July 19, 2010
Grand Teton National Park rangers rescued an injured hiker from Paintbrush Canyon on Sunday evening, July 18, using the Teton Interagency contract helicopter. John Stewart Laing, age 48, from Peyton, Colorado was hiking near the 10,720-foot elevation Paintbrush Divide when he slid about 30 feet after the snow he was walking across collapsed. Laing then somersaulted down a talus slope another 70 to 100 feet and sustained a serious leg injury. Laing had an ice axe, but fell onto his back and was unable to self arrest.
Laing and his brother were on the second day of an overnight backpacking trip, hiking the Paintbrush-Cascade Canyon loop trail. The men were approaching the top of the east side of the divide when the incident occurred just before 2 p.m.
Laing’s brother, with the help of two hikers, stabilized the leg injury before running down Paintbrush Canyon until he was able to call for help on a cell phone. Teton Interagency Dispatch Center received the report around 3 p.m. and immediately initiated a rescue response.
Rangers conducted an aerial reconnaissance flight to locate Laing before dropping off two rangers on a snowfield near the top of the divide at about 4:20 p.m. Rangers hiked a short distance to the accident site, approximately 200 feet below the Paintbrush Divide summit, and provided Laing with emergency medical care before placing him into a rescue litter for aerial evacuation. Just after 6 p.m., Laing was flown via short-haul to the same snowfield at the top of Paintbrush Divide where the two rangers had been dropped off earlier; three additional rangers were stationed at the snowfield and waiting to receive the litter. Laing was then placed inside of the helicopter for a flight down to Lupine Meadows where a park ambulance was waiting to transport him to St. John’s Medical Center in Jackson.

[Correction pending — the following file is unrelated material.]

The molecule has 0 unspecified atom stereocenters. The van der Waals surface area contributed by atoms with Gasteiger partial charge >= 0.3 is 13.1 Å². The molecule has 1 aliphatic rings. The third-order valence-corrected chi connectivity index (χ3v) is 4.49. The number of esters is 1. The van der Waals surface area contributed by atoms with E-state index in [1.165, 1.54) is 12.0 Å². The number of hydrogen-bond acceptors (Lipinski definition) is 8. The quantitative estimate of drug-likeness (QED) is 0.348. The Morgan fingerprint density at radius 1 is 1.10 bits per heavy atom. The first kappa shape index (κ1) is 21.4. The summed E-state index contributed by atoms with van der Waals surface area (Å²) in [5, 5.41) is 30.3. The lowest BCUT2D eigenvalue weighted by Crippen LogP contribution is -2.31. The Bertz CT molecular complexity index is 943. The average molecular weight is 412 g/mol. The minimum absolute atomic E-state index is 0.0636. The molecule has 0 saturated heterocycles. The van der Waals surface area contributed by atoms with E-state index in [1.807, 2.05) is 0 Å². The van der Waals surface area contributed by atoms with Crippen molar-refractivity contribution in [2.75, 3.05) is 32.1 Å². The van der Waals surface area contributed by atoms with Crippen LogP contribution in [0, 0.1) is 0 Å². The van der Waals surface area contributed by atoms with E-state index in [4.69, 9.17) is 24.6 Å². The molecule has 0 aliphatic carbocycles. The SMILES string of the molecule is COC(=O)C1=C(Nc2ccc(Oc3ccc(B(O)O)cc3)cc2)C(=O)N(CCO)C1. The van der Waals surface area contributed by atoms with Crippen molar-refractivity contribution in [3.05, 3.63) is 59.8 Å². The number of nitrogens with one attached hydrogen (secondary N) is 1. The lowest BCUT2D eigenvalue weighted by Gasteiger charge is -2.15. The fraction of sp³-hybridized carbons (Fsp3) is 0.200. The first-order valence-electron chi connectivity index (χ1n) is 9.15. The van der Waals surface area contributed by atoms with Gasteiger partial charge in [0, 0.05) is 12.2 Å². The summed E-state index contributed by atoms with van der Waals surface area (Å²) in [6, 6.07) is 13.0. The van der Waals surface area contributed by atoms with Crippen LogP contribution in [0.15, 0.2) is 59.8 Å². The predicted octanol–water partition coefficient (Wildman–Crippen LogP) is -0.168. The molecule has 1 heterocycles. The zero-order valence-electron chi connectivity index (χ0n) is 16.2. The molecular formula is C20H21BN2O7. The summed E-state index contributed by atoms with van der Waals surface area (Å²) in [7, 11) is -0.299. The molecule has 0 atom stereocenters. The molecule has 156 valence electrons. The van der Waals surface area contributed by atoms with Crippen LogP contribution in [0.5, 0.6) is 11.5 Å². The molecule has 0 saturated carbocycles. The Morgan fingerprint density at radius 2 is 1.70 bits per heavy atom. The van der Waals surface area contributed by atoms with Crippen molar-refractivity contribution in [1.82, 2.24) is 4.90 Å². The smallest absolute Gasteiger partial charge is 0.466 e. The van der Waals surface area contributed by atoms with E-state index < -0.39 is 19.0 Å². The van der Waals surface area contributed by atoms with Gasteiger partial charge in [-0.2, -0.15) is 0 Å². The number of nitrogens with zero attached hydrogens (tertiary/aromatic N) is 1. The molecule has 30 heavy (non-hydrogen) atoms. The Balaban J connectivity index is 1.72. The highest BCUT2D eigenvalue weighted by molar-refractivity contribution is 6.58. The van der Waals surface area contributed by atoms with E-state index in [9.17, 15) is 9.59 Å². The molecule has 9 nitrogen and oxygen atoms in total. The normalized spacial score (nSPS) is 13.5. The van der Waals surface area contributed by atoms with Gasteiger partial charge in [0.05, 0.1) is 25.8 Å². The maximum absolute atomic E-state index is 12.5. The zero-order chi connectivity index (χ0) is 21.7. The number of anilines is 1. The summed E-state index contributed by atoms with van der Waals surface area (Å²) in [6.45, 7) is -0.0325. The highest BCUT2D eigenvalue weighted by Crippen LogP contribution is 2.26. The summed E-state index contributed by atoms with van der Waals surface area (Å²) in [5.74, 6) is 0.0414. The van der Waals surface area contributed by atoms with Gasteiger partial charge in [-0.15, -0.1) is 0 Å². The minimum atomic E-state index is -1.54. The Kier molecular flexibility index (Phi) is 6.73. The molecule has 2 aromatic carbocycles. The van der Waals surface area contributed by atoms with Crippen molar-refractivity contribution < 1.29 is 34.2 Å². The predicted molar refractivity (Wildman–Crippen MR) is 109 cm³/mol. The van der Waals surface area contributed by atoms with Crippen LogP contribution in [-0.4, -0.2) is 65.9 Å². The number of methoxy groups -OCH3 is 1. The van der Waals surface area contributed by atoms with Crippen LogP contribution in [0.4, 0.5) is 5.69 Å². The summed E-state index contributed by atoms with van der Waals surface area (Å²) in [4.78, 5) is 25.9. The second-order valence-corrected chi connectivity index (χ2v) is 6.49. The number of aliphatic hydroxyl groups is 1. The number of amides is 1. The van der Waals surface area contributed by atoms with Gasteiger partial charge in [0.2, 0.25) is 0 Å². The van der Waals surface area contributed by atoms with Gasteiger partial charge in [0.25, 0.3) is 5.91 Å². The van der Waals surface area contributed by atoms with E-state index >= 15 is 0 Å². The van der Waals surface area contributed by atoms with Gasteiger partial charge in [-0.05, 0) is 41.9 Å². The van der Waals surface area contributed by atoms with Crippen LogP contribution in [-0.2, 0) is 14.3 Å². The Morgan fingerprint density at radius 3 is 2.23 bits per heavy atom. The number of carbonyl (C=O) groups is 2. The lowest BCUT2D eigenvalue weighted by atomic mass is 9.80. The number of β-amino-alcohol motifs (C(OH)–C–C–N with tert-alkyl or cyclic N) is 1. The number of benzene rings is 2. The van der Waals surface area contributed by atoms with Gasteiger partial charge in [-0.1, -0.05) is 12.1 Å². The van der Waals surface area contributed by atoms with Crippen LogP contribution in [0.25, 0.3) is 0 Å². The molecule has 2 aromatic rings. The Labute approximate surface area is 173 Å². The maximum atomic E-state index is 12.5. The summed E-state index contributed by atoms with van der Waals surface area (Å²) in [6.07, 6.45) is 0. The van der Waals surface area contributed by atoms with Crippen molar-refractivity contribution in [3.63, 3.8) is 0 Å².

While rangers were in the midst of the Laing rescue, they received a request from Teton County Search and Rescue to assist with another injured hiker in Alaska Basin. Rangers remobilized and flew to Sunset Lake where they met Joanne Demay, age 66, from Salem, Oregon who had sustained a leg injury and was unable to hike out. Grand Teton rangers along with Teton County Search and Rescue personnel decided it would be most efficient to fly out Demay rather than perform a challenging and lengthy 16-mile evacuation by wheeled-litter, putting rescuers and the patient at risk for potential injury.
Rangers remind hikers and climbers that dangerous and variable snow conditions persist above 9,500 feet. Backcountry users are advised to stop in or call a visitor center or ranger station on the day of travel to obtain the most current trail, route and snow conditions. Climbers should also note that most climbing accidents involve slips on snow, and most occur on the descent at the end of the day.